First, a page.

A Review of Killzone 2 For The PS3
While technically the third in the series, as it follows after the events of the first Killzone and then the PSP game Killzone: Liberation, we'll still go with it being a sequel. And like a sequel, there are some massive improvements to the game from the first. Not only graphically, but in functionality as well as storytelling aspects. Let me explain each in their own section so you can have a good idea of how each played in.
The graphics of this game are stunning. Ridiculously stunning. Which of course shouldn't be too surprising for a game on a next gen console like the PS3. But you can really see that they supped up the graphics for this one. From the beginning they were toting the fact that one Helghast had more polygons in the character model than an entire level from the first game. It really does show and shine in this game. They are still a bit away from having fully rendered 3D game play graphics, but for the most part it is some of the best I have seen in a game in a while. From the environments to the character models, every thing in this game looked extremely pretty.
To go along with these impressive visuals is the other thing that an immersive game needs, excellent audio. Just like the graphics, this was also done superior to many other games I have played as of late. Guerrilla Games definitely have the feel for being in the middle of a war zone down. A war zone on a planet that is not native too. With the technologies of 3D sound, this war zone put those capabilities to the test. There are some points that if you are not right next to your C.O. you won't here anything they are saying as the surrounding environment is just too loud. There is even a part where the C.O. starts yelling louder to make up for this fact. It really does a great thing to get you immersed into the game.
Speaking of immersion, the game play and extra control features do that last little bit to get you further immersed in. The controls while are smooth, are not what pulls that last little bit. It's the Sixaxis controls and how even the cut scenes are all in first person perspective to keep you there. Even though they take a few times to get use to it, you will find that you need to hold the controller the exact same way the character in the game is to make the controls work perfect. There is just something awesome and fun having the feeling of setting a detonation charge by holding out the controller and twisting it the same way to arm it.
One last thing I will bring up under The Good is the AI of the game. It shows the next step that all games will be going within games. The Helghast as well as your own team use some pretty decent AI to guide them around. Between yelling for you to take cover after doing so themselves and then watching the Helghast use some sneak tactics to kill you, you will have a new respect for game AI. It is interesting to see a Helghast kick out a downed ally to get you to fire off at it so it can pop up from cover and tag you. That's happened to me a few times in the game.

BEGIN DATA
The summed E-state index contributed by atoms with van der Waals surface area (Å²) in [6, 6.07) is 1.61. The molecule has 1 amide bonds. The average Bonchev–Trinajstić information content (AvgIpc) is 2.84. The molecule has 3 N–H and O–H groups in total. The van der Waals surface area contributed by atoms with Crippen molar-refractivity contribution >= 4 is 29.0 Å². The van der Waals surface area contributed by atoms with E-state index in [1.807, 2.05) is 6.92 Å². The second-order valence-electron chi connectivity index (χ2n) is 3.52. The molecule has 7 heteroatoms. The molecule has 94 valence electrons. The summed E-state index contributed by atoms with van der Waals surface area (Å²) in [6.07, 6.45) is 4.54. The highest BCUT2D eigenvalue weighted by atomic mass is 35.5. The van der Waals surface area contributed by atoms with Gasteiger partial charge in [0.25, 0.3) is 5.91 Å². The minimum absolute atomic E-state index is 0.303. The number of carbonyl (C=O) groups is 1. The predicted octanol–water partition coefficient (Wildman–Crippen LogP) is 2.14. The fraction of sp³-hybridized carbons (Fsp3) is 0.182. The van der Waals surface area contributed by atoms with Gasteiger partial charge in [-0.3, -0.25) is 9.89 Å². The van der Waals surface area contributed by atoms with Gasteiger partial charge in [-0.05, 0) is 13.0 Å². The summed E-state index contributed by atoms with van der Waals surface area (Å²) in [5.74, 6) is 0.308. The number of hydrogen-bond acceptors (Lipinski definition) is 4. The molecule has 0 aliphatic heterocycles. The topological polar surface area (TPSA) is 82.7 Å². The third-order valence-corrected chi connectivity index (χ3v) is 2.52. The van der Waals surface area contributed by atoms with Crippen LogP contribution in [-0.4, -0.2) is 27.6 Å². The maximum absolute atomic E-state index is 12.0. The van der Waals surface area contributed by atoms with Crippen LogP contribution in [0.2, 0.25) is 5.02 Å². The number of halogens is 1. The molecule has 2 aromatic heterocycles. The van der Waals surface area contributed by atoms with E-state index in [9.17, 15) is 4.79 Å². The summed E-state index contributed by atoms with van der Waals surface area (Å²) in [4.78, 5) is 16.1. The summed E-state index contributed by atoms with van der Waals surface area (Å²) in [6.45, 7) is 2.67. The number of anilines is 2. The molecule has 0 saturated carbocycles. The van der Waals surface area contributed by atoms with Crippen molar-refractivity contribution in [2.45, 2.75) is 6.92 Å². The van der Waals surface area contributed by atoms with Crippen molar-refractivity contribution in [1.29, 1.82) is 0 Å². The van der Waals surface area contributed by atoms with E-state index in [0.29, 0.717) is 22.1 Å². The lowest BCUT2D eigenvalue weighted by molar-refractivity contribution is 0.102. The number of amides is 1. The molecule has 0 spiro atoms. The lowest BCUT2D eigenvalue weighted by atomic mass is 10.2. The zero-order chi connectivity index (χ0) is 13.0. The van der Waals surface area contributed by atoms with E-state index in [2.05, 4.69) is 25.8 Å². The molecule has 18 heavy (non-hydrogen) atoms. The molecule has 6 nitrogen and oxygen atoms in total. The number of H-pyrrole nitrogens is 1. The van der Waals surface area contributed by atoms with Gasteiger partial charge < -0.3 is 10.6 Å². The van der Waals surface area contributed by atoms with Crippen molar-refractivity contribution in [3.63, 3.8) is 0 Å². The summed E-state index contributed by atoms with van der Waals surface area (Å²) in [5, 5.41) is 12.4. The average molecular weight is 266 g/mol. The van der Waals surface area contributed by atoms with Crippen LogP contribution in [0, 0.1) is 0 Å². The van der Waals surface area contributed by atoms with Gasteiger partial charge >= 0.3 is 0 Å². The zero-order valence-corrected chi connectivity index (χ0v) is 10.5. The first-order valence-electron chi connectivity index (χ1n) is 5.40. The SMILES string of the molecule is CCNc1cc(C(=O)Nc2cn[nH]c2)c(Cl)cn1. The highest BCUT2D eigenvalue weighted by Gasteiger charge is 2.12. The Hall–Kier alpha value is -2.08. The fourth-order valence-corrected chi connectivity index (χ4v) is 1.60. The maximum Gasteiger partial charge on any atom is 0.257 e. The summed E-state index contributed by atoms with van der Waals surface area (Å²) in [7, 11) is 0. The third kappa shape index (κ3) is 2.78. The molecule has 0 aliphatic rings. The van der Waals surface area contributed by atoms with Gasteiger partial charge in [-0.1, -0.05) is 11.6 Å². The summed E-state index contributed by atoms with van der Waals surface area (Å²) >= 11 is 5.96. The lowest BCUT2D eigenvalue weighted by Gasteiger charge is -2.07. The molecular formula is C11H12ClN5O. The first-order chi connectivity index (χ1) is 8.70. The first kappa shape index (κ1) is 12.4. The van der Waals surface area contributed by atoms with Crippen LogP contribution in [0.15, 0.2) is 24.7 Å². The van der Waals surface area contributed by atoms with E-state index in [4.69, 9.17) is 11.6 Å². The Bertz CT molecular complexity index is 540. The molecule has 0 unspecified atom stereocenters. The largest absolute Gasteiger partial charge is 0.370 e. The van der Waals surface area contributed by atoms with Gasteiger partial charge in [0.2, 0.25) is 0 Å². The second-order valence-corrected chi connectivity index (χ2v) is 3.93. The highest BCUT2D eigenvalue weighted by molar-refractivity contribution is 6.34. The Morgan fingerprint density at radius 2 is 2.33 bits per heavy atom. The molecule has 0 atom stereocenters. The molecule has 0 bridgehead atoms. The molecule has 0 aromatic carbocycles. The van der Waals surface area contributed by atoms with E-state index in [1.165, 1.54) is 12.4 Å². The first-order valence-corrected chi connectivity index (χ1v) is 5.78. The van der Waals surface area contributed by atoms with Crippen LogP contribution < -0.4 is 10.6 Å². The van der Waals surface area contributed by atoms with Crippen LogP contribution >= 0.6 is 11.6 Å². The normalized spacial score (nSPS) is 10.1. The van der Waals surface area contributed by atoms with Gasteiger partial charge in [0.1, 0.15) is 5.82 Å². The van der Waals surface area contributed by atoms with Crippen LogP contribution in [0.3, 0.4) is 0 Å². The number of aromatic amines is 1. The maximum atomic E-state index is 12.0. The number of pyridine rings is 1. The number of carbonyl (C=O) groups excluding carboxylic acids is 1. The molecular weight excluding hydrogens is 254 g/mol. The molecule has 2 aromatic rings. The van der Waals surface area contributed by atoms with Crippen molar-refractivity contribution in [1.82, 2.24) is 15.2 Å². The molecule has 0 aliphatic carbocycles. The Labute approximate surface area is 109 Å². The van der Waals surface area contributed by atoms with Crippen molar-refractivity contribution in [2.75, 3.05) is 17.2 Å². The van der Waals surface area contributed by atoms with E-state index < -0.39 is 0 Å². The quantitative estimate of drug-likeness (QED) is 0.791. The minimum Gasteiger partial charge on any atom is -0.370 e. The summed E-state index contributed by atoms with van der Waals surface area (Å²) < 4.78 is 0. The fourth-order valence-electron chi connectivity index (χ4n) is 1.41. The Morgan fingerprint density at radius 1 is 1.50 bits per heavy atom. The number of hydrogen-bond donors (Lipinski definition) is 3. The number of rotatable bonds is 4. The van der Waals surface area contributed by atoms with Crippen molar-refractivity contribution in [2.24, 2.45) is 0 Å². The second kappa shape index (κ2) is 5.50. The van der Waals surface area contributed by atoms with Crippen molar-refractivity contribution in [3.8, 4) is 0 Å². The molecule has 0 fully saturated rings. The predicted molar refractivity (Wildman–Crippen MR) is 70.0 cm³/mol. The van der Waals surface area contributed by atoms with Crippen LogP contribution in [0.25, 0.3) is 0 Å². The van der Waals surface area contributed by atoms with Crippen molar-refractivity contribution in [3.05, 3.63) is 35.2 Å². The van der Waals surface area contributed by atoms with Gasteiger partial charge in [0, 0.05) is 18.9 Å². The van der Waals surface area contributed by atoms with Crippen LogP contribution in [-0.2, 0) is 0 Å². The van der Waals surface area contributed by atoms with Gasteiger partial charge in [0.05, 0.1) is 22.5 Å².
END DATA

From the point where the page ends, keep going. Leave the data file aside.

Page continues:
Now even though I talked highly of the Sixaxis controls, there were a few hiccups as well as a major glitch that hopefully they will fix with patches. Mainly the big issue is that if your controller isn't set to port one from game launch, it will not register that Sixaxis is working. Which is a problem as there are areas in the game you can't pass without using the Sixaxis controls. This is something I personally have replicated many times so I am sure it is not just me being a goober. On top of that, if you are not use to the controls, which most won't be, there is a high learning curve to get it down. Which will lead to some initial frustrations.
This other little bit of bad is also something I praised above, thus proving everything can't be perfect. That is also on the AI. Yes it is great, as long as you play with tactics like a Marine or like you see in the game. If you rush the enemy, the team will too. Which is something you would think you want, but they just do a blind run behind you. So while the player might be zigging and zagging, the AI has no sense to do this. Which will lead to having to revive your allies over and over. Which I guess is why I guess they have a trophy for reviving 25+ allies.
This game has broken many grounds for my perspective on first person shooters, from story and immersion. Yes there are a few minor issues with the game's Sixaxis controls and the AI, but it is something that is made up for. Once you see, hear, and play the game, those minor things will fall to the back of your mind and be lost in the gray matter. Although I think it will teach you to think more military minded. Speculation there, but it seems right in my head.
Totally pick this one up or at least give it a good rent if you don't plan on going online with it.
Note: This is all based on solo game play with no baring from multiplayer mode.
Note: I might be a goober, but I'll say I'm not.